“I can’t wait to be a part of it again,” Almy said Saturday.

Staff writer Felicia Sonmez contributed to this story.


Moment of Zen: Winter Wonderland

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Here is a very nice version of Winter Wonderland by the very cute Jason Mraz.  I was searching for a good Christmas song to add to this post, and I came across this one and fell in love.  I hope you enjoy it too.

Jason Mraz – Winter Wonderland

Gay and homeless: In plain sight, a largely hidden population

Every year, hundreds of gay youths end up on the streets of L.A. County, where they make up a disproportionate share of the people under 25 who are homeless. ‘They haven’t been on the streets for years and years,’ an advocate says, ‘so they don’t look bad.’

By Alexandra Zavis, Los Angeles Times

December 12, 2010

The city hipsters sipping expensive coffee and chatting on cellphones did not give a second look at the two young men cutting across a Hollywood courtyard on their way to bed down in a nearby park.

imageAJ, 23, and his boyfriend, Alex, 21, hide their blankets and duffel bags in bushes. They shower every morning at a drop-in center and pick out outfits from a closet full of used yet youthful attire.

“If I could be invisible, I would,” AJ said. “I feel ashamed to admit that I’m homeless.”

Every year, hundreds of gay youths end up alone on the streets of Los Angeles County, where they make up a disproportionate share of the at least 4,200 people under 25 who are homeless on any given day.

PHOTO GALLERY: On the streets of Hollywood with AJ and Alex

A recent study found that 40% of the homeless youths in Hollywood, a gathering spot for these young people, identify themselves as gay, lesbian, bisexual or unsure of their sexual orientation. Five percent say they are transgender.

imageBut it is a largely hidden population, said Simon Costello, who manages the drop-in center frequented by AJ and Alex.

“They haven’t been on the streets for years and years,” he said, “so they don’t look bad.”

Blending in is part of how AJ and Alex survive on the streets. Police officers are quick to issue tickets, and the streets are full of predators.

In recent weeks, a Times reporter and a photographer spent time with several gay homeless men in their early 20s.

The men agreed to speak openly about their lives, including illegal drug use and other criminal activity, on the condition that their full names not be used. Using public records and other sources, The Times was able to independently verify some details they shared about their family histories.

***

imageGay and transgender youths become homeless for the same reasons as others their age. Many come from families with a history of abuse, neglect, addiction, incarceration or mental illness. But they say their sexual or gender identity often plays a role in the breakdown of their families.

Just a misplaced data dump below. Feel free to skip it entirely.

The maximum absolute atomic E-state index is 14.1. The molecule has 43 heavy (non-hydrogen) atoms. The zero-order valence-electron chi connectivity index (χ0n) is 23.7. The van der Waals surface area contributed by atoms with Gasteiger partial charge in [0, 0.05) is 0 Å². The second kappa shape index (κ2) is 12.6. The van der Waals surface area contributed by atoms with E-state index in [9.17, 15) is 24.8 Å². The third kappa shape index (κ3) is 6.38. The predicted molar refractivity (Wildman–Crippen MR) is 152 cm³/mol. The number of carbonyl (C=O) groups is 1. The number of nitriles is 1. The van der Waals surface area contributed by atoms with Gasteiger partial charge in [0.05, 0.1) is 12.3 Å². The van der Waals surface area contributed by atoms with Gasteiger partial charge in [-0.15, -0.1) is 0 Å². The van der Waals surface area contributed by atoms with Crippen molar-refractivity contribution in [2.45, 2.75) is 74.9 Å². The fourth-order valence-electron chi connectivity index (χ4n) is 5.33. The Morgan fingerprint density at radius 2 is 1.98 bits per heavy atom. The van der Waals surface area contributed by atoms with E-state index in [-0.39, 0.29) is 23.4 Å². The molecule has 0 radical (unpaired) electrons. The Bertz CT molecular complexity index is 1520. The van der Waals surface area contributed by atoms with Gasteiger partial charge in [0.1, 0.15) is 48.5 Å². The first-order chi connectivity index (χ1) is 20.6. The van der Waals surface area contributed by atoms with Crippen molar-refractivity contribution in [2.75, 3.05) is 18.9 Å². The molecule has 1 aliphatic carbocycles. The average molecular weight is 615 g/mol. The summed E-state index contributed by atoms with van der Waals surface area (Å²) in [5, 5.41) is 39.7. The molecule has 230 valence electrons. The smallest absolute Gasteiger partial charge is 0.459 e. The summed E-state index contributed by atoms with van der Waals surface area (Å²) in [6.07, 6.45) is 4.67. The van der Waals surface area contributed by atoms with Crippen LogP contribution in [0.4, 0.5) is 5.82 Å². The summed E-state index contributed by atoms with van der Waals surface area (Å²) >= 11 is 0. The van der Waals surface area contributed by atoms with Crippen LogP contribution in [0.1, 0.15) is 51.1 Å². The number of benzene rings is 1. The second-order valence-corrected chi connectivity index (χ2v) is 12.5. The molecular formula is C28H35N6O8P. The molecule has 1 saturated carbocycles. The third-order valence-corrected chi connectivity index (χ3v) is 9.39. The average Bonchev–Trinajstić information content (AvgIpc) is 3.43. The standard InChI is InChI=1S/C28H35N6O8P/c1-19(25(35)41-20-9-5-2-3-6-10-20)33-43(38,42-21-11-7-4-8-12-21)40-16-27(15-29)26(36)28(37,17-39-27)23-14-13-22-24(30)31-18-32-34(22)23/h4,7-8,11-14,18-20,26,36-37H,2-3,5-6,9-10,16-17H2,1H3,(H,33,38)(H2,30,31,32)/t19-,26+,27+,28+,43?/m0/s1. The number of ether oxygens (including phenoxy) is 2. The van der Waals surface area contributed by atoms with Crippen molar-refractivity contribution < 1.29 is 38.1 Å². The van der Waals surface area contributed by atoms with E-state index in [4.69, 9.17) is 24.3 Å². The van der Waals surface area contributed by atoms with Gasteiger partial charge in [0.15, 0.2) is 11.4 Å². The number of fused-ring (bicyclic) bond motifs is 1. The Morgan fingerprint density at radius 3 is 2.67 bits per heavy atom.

“Queer” was among the more polite names Christopher was called while growing up, before he even knew what the barbs meant.

A slight 22-year-old with a shock of red hair, he said he stood out in his large Latino family in Pacoima, a place he calls “the ghetto of the Valley.”

“My cousins were gangbangers,” he said. “They’re talking about girls and parties … and I knew in middle school that I liked boys and wanted to hold their hands.”

At school, classmates would pelt him with food and milk cartons. To dull the hurt, he turned to alcohol and drugs. He stole money from his grandmother, swallowed his brother’s medication and cut himself with razors.

When he turned 18, he said, his grandmother kicked him out of the family home. She filed a restraining order against him in court.

image“I been hearing about my peers committing suicide because of the teasing and bullying … and of course I understand,” he said, staring at a web of scars on his left forearm. “But then I go, ‘How come that’s not my story? Why didn’t you kill yourself? How did you make it through all that?'”

Christopher said that on his first night without a roof over his head, he shared a drink with two men who took turns raping a girl who had passed out on the side of a highway.

Soon he was selling his body on Santa Monica Boulevard to support a methamphetamine habit. He and his friends used the drug to stay awake, he said, so they would not get jumped. They shared a room and a soiled mattress in an abandoned building. “No plumbing, no electricity,” Christopher said.

***

imageAJ was just 16 when his Vietnamese immigrant father told him to get out of his house, unable to accept his admission that he was gay. Any effeminate gesture, AJ said, would drive his father to beat him.

For a time, AJ moved between the homes of friends and relatives in California and Colorado while he worked a succession of jobs. Some paid well enough for him to get his own apartment. But, he said ruefully, “It has been hard to sustain my sobriety.”

When he was fired from his last job in July, he had no place to go but the streets.

He met Alex at the drop-in center operated by the L.A. Gay and Lesbian Center. Tired of his father’s drunken rages, Alex left his home in El Paso in June and caught a train to Los Angeles with a friend. He thought there would be more opportunities here. After two weeks, his backpack was stolen along with the only possessions he had with him. He still hasn’t found work.